And *then*, in July, I went to Reykjavik, Iceland, for the New Chaucer Society Congress. Owing to a weather-related delays and cancellations of flights, I got there a day later than planned, and only had one truly free day, but also a day and a half of excursions organized by the conference. And I played hooky for three sessions. So I still got to see a lot, though I took fewer pictures because I was often in company. (I take more when I’m alone, as I was in Hong Kong.) I fell completely in love with Iceland and so intend to get back there with Bullock in tow next summer or maybe the summer after (for a 5th wedding anniversary/belated honeymoon of sorts).

My favorite parts of the Iceland trip were…well, everything! But especially a) soaking in cheap public hot tubs at public swimming facilities (no pictures of the hot tubs themselves, alas, just the sign for them); b) riding Icelandic horses in the mountains; c) spending a gorgeous day spent at Thingvellir, an awesome site of historical, political, and geological significance.

Not "bacon sitting," but hot tub soaking!

Not “bacon sitting,” but hot tub soaking!

Foreground: Saga, my horse. Yes, that was really her name. Background: a horse with a fabulous mane!

Foreground: Saga, my horse. Yes, that was really her name. Background: a horse with a fabulous mane!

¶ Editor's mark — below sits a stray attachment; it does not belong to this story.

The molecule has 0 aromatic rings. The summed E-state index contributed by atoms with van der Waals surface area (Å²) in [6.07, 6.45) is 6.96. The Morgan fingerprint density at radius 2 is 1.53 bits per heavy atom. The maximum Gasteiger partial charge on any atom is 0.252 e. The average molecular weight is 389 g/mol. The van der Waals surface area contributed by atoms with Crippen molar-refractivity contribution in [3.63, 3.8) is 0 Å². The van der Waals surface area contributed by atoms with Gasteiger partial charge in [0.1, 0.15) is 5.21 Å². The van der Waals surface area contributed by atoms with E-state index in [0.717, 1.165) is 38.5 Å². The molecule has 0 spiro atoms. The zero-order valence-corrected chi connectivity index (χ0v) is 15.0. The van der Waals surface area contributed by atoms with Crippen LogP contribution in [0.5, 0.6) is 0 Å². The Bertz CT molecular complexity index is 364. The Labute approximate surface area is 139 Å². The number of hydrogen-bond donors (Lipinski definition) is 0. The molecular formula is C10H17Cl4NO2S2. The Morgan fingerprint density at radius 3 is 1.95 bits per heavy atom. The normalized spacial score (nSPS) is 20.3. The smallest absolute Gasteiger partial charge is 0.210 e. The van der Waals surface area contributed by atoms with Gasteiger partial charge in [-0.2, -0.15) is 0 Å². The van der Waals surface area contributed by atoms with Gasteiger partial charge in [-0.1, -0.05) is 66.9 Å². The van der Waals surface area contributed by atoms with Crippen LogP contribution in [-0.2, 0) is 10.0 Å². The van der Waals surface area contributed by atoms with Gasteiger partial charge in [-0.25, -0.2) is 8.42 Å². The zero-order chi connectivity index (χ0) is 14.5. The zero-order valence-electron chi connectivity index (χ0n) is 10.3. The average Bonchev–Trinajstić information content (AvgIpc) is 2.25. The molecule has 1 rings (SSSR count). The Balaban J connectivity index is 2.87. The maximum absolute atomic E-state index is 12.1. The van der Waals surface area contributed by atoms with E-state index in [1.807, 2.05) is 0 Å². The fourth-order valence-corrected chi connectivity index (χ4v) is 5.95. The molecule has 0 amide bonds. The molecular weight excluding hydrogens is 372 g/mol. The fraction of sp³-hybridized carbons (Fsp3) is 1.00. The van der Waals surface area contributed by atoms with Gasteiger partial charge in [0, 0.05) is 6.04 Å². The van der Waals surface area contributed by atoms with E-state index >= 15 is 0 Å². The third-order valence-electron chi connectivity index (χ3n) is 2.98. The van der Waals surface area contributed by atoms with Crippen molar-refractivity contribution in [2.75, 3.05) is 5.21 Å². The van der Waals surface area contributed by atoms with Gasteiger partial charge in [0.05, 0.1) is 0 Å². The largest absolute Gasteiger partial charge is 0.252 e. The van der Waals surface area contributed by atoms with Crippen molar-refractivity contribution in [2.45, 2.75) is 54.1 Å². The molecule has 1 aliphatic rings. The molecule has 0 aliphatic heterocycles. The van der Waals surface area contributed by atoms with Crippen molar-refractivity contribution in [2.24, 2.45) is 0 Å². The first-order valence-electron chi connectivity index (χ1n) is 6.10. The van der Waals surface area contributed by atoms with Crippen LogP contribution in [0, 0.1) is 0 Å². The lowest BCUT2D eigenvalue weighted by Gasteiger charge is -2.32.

The hidden waterfall to which we rode. The elf got cut out of the picture, alas. :)

The hidden waterfall to which we rode. The elf got cut out of the picture, alas. 🙂

The horses at rest while we explore

The horses at rest while we explore. Saga is in front right of the group in the center.

Thingvellir National Park, featuring the Almannagja rift, the eastern edge of the North American techtonic plate, and the "logberg" or "law rock" (the white flag pole), the site of the earliest parliamentary meeting in Europe, the Althing, founded in 930

Thingvellir National Park, featuring the Almannagja rift, the eastern edge of the North American tectonic plate where it meets the European plate, and the “logberg” or “law rock” (the white flag pole), the site of the earliest parliamentary meeting in Europe, the Althing, founded in 930

But now I’m home in Rust Belt, where I seem to have brought the cool, gray Icelandic weather with me. So where are our public hot tubs?!